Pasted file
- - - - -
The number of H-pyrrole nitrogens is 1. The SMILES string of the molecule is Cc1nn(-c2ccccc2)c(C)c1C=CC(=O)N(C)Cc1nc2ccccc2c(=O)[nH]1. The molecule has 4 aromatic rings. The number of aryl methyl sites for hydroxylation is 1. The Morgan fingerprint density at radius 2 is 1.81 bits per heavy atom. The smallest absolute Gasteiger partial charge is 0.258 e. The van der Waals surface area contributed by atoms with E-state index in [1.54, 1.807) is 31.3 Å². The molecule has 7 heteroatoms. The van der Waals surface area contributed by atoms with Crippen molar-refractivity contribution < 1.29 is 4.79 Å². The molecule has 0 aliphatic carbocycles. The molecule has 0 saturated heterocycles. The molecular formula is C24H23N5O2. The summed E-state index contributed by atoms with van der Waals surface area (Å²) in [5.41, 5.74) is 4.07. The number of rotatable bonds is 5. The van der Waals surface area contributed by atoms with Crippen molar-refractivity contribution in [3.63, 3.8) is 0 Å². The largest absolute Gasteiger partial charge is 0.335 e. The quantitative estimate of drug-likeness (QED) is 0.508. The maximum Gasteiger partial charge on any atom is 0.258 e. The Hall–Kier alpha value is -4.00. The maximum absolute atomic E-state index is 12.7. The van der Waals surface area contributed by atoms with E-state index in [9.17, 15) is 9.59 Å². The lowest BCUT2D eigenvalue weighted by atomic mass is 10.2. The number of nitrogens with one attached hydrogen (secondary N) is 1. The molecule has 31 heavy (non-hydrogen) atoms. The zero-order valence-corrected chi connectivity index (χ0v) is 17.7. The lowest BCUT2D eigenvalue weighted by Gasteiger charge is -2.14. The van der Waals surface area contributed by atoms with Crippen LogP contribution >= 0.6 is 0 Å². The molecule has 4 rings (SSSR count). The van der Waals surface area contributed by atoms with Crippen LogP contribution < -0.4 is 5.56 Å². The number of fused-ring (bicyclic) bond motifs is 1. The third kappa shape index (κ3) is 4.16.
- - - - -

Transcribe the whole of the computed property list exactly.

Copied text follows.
The number of H-pyrrole nitrogens is 1. The SMILES string of the molecule is Cc1nn(-c2ccccc2)c(C)c1C=CC(=O)N(C)Cc1nc2ccccc2c(=O)[nH]1. The molecule has 4 aromatic rings. The number of aryl methyl sites for hydroxylation is 1. The Morgan fingerprint density at radius 2 is 1.81 bits per heavy atom. The smallest absolute Gasteiger partial charge is 0.258 e. The van der Waals surface area contributed by atoms with E-state index in [1.54, 1.807) is 31.3 Å². The molecule has 7 heteroatoms. The van der Waals surface area contributed by atoms with Crippen molar-refractivity contribution < 1.29 is 4.79 Å². The molecule has 0 aliphatic carbocycles. The molecule has 0 saturated heterocycles. The molecular formula is C24H23N5O2. The summed E-state index contributed by atoms with van der Waals surface area (Å²) in [5.41, 5.74) is 4.07. The number of rotatable bonds is 5. The van der Waals surface area contributed by atoms with Crippen molar-refractivity contribution in [3.63, 3.8) is 0 Å². The largest absolute Gasteiger partial charge is 0.335 e. The quantitative estimate of drug-likeness (QED) is 0.508. The maximum Gasteiger partial charge on any atom is 0.258 e. The Hall–Kier alpha value is -4.00. The maximum absolute atomic E-state index is 12.7. The van der Waals surface area contributed by atoms with E-state index in [9.17, 15) is 9.59 Å². The lowest BCUT2D eigenvalue weighted by atomic mass is 10.2. The number of nitrogens with one attached hydrogen (secondary N) is 1. The molecule has 31 heavy (non-hydrogen) atoms. The zero-order valence-corrected chi connectivity index (χ0v) is 17.7. The lowest BCUT2D eigenvalue weighted by Gasteiger charge is -2.14. The van der Waals surface area contributed by atoms with Crippen LogP contribution >= 0.6 is 0 Å². The molecule has 4 rings (SSSR count). The van der Waals surface area contributed by atoms with Crippen LogP contribution < -0.4 is 5.56 Å². The number of fused-ring (bicyclic) bond motifs is 1. The third kappa shape index (κ3) is 4.16.